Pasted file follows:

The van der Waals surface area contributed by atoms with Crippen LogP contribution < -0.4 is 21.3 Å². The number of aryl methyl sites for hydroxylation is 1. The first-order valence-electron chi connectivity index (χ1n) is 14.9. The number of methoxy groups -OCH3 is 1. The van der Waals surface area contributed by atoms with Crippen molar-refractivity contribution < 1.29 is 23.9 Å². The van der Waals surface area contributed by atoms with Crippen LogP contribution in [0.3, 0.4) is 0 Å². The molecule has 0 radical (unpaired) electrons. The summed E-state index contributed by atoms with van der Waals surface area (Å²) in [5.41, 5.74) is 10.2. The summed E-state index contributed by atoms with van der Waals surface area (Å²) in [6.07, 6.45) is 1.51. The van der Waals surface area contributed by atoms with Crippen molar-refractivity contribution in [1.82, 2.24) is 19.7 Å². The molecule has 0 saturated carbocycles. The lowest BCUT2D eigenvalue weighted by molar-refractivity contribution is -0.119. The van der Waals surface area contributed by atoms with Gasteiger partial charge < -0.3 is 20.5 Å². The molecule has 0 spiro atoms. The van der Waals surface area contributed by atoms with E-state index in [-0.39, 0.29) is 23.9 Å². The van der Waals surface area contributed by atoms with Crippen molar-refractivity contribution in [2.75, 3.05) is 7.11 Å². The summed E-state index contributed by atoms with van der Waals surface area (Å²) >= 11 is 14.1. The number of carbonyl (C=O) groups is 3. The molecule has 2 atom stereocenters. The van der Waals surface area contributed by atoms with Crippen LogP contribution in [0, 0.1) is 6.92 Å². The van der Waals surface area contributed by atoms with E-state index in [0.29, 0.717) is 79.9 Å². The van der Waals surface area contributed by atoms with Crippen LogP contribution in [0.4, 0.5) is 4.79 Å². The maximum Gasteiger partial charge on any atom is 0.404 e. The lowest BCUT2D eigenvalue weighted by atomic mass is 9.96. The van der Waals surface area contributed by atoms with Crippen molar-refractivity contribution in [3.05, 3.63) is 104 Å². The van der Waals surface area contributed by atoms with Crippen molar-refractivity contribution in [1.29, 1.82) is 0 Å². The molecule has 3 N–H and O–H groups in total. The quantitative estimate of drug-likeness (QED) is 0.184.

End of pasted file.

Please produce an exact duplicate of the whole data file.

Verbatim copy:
The van der Waals surface area contributed by atoms with Crippen LogP contribution < -0.4 is 21.3 Å². The number of aryl methyl sites for hydroxylation is 1. The first-order valence-electron chi connectivity index (χ1n) is 14.9. The number of methoxy groups -OCH3 is 1. The van der Waals surface area contributed by atoms with Crippen molar-refractivity contribution < 1.29 is 23.9 Å². The van der Waals surface area contributed by atoms with Crippen LogP contribution in [0.3, 0.4) is 0 Å². The molecule has 0 radical (unpaired) electrons. The summed E-state index contributed by atoms with van der Waals surface area (Å²) in [5.41, 5.74) is 10.2. The summed E-state index contributed by atoms with van der Waals surface area (Å²) in [6.07, 6.45) is 1.51. The van der Waals surface area contributed by atoms with Crippen molar-refractivity contribution in [1.82, 2.24) is 19.7 Å². The molecule has 0 saturated carbocycles. The lowest BCUT2D eigenvalue weighted by molar-refractivity contribution is -0.119. The van der Waals surface area contributed by atoms with Gasteiger partial charge < -0.3 is 20.5 Å². The molecule has 0 spiro atoms. The van der Waals surface area contributed by atoms with E-state index in [-0.39, 0.29) is 23.9 Å². The van der Waals surface area contributed by atoms with Crippen molar-refractivity contribution in [2.75, 3.05) is 7.11 Å². The summed E-state index contributed by atoms with van der Waals surface area (Å²) >= 11 is 14.1. The number of carbonyl (C=O) groups is 3. The molecule has 2 atom stereocenters. The van der Waals surface area contributed by atoms with Crippen LogP contribution in [0, 0.1) is 6.92 Å². The van der Waals surface area contributed by atoms with E-state index in [0.29, 0.717) is 79.9 Å². The van der Waals surface area contributed by atoms with Crippen LogP contribution in [0.4, 0.5) is 4.79 Å². The maximum Gasteiger partial charge on any atom is 0.404 e. The lowest BCUT2D eigenvalue weighted by atomic mass is 9.96. The van der Waals surface area contributed by atoms with Crippen molar-refractivity contribution in [3.05, 3.63) is 104 Å². The van der Waals surface area contributed by atoms with Crippen molar-refractivity contribution in [1.29, 1.82) is 0 Å². The molecule has 3 N–H and O–H groups in total. The quantitative estimate of drug-likeness (QED) is 0.184.